contributions from both resonance structures. In this particular case, the best we can do for now is
issue a qualitative statement: since structure I is the major contributor to the hybrid, we can say that
the oxygen atom in the actual species is mostly trigonal planar because it has greater sp2sp2 character,
but it still has some tetrahedral character due to the minor contribution from structure II. We’ll
explore and expand on this concept in a variety of contexts throughout the course.
What about sigma electrons, that is to say those forming part of single bonds? These bonds represent
the “glue” that holds the atoms together and are a lot more difficult to disrupt. As a result, they are not
as mobile as ππ electrons or unshared electrons, and are therefore rarely moved. There are however
some exceptions, notably with highly polar bonds, such as in the case of HCl illustrated below. We
will not encounter such situations very frequently.
This representation better conveys the idea that the H–Cl bond is highly polar.
Using Curved Arrows
We now go back to an old friend of ours, CH3CNOCH3CNO, which we introduced when we first
talked about resonance structures. We use this compound to further illustrate how mobile electrons are
“pushed” to arrive from one resonance structure to another.
The movement of electrons that takes place to arrive at structure II from structure I starts with the
triple bond between carbon and nitrogen. We’ll move one of the two ππ bonds that form part of the
triple bond towards the positive charge on nitrogen, as shown:
When we do this, we pay close attention to the new status of the affected atoms and make any
necessary adjustments to the charges, bonds, and unshared electrons to preserve the validity of the
resulting formulas. In this case, for example, the carbon that forms part of the triple bond in structure I
has to acquire a positive charge in structure II because it’s lost one electron. The nitrogen, on the other
hand, is now neutral because it gained one electron and it’s forming three bonds instead of four.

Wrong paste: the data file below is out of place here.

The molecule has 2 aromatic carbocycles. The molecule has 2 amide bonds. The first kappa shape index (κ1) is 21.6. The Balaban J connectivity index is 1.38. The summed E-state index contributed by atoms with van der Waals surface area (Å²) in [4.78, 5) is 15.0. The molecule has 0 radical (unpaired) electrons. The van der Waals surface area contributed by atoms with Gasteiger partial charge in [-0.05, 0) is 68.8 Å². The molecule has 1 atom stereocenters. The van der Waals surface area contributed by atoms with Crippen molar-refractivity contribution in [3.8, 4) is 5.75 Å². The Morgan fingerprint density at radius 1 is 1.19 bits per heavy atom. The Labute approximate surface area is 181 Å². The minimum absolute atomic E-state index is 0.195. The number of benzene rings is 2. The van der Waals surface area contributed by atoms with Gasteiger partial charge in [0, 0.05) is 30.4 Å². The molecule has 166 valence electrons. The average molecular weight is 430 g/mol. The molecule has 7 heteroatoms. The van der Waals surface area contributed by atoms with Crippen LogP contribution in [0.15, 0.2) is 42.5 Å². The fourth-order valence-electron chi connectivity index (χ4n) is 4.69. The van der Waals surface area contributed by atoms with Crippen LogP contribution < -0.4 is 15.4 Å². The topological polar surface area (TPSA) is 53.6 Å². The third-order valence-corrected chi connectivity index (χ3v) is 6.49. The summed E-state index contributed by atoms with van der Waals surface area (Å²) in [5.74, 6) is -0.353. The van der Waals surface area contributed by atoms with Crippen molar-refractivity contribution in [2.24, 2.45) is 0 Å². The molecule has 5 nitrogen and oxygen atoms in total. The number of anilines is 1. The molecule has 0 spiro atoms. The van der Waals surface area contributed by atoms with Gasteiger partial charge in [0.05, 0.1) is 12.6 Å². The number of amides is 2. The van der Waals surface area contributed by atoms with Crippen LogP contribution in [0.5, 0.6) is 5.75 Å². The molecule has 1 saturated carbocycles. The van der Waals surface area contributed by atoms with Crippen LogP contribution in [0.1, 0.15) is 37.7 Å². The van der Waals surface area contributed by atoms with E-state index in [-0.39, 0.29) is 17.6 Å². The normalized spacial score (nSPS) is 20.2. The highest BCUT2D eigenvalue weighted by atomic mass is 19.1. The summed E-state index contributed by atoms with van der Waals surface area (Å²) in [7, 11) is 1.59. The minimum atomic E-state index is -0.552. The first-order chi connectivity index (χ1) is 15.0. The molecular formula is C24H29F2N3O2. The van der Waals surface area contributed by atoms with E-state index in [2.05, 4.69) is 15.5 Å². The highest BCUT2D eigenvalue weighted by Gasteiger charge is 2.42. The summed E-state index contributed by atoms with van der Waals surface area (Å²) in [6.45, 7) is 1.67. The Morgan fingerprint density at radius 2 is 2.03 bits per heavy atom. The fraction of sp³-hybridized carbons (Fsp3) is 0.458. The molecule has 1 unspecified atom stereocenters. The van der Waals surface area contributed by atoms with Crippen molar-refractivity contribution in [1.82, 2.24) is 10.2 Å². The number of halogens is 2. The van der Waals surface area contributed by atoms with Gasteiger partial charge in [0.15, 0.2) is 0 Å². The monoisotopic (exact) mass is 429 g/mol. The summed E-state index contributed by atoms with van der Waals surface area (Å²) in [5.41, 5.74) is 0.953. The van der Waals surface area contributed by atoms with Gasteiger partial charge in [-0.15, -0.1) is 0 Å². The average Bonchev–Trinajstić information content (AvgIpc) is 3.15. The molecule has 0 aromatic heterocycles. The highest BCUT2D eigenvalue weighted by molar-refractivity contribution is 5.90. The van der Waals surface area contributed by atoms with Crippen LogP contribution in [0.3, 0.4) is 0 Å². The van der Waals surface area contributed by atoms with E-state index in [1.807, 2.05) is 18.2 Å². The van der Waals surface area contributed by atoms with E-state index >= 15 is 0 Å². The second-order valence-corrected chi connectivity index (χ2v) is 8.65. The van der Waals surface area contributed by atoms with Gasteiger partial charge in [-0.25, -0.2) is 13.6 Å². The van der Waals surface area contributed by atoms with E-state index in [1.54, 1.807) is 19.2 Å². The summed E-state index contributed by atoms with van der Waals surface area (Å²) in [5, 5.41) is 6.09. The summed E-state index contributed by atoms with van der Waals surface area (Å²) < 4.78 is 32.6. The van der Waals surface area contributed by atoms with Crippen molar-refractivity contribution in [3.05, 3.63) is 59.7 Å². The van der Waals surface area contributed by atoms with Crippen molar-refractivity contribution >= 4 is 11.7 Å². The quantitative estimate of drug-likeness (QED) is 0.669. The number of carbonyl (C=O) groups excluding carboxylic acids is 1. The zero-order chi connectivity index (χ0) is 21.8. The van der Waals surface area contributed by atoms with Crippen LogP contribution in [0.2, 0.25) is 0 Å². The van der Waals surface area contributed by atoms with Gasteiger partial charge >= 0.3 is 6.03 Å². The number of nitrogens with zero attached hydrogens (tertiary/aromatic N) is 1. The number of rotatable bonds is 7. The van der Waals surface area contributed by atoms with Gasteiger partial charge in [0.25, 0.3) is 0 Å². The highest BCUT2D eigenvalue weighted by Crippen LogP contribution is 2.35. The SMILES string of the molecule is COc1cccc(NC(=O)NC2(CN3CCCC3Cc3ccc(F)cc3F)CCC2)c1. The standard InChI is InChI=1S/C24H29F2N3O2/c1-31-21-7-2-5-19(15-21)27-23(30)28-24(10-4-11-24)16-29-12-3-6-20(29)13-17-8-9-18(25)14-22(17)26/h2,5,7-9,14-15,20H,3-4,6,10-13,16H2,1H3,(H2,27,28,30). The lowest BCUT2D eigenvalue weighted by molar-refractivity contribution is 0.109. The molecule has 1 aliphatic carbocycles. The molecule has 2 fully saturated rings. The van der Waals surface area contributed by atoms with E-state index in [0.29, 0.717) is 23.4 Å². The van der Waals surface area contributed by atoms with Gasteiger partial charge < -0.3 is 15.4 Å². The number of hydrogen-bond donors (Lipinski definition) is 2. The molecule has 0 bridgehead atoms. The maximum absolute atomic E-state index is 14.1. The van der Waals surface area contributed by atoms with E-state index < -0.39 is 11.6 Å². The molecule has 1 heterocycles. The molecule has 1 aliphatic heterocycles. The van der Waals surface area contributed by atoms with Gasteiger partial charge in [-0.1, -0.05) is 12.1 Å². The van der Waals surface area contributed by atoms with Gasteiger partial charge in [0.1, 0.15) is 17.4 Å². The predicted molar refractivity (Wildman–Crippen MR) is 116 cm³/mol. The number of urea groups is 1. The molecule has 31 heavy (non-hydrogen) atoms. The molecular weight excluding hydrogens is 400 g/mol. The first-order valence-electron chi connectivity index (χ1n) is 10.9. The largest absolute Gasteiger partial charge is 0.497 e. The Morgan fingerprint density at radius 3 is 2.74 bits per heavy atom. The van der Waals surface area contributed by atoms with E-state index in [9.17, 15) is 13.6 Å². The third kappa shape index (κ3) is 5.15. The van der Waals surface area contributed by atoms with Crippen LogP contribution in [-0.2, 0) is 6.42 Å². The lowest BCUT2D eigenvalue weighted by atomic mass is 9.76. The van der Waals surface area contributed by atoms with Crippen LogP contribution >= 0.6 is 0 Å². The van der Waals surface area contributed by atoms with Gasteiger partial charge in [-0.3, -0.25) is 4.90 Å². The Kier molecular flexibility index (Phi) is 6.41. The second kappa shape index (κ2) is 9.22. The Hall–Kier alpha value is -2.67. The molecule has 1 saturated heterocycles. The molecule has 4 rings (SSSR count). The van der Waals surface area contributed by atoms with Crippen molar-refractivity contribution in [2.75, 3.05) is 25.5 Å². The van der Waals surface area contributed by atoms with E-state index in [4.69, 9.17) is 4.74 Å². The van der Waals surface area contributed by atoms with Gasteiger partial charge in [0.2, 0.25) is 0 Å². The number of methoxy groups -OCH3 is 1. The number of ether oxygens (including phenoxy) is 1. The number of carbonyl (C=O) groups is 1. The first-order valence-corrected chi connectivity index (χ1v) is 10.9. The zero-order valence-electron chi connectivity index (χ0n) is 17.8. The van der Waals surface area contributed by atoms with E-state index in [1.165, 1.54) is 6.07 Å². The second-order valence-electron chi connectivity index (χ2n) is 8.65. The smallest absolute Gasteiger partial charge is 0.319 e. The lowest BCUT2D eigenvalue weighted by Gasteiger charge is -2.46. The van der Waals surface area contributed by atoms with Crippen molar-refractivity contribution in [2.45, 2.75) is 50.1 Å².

We can also arrive from structure I to structure III by pushing electrons in the following manner. The
arrows have been numbered in this example to indicate which movement starts first, but that’s not part
of the conventions used in the curved arrow formalism.
As we move a pair of unshared electrons from oxygen towards the nitrogen atom as shown in step 1,
we are forced to displace electrons from nitrogen towards carbon as shown in step 2. Otherwise we
would end up with a nitrogen with 5 bonds, which is impossible, even if only momentarily. Again,
notice that in step 1 the arrow originates with an unshared electron pair from oxygen and moves
towards the positive charge on nitrogen. A new ππ bond forms between nitrogen and oxygen. At the
same time, the ππ electrons being displaced towards carbon in step 2 become a pair of unshared
electrons in structure III. Finally, the hybridization state of some atoms also changes. For example the
carbon atom in structure I is sp hybridized, but in structure III it is sp3sp3 hybridized.
You may want to play around some more and see if you can arrive from structure II to structure III,
etc. However, be warned that sometimes it is trickier than it may seem at first sight.
1. Electron pairs can only move to adjacent positions. Adjacent positions means
neighboring atoms and/or bonds.
2. The Lewis structures that result from moving electrons must be valid and must
contain the same net charge as all the other resonance structures.
The following example illustrates how a lone pair of electrons from carbon can be moved to make a
new ππ bond to an adjacent carbon, and how the ππelectrons between carbon and oxygen can be
moved to become a pair of unshared electrons on oxygen. None of the previous rules has been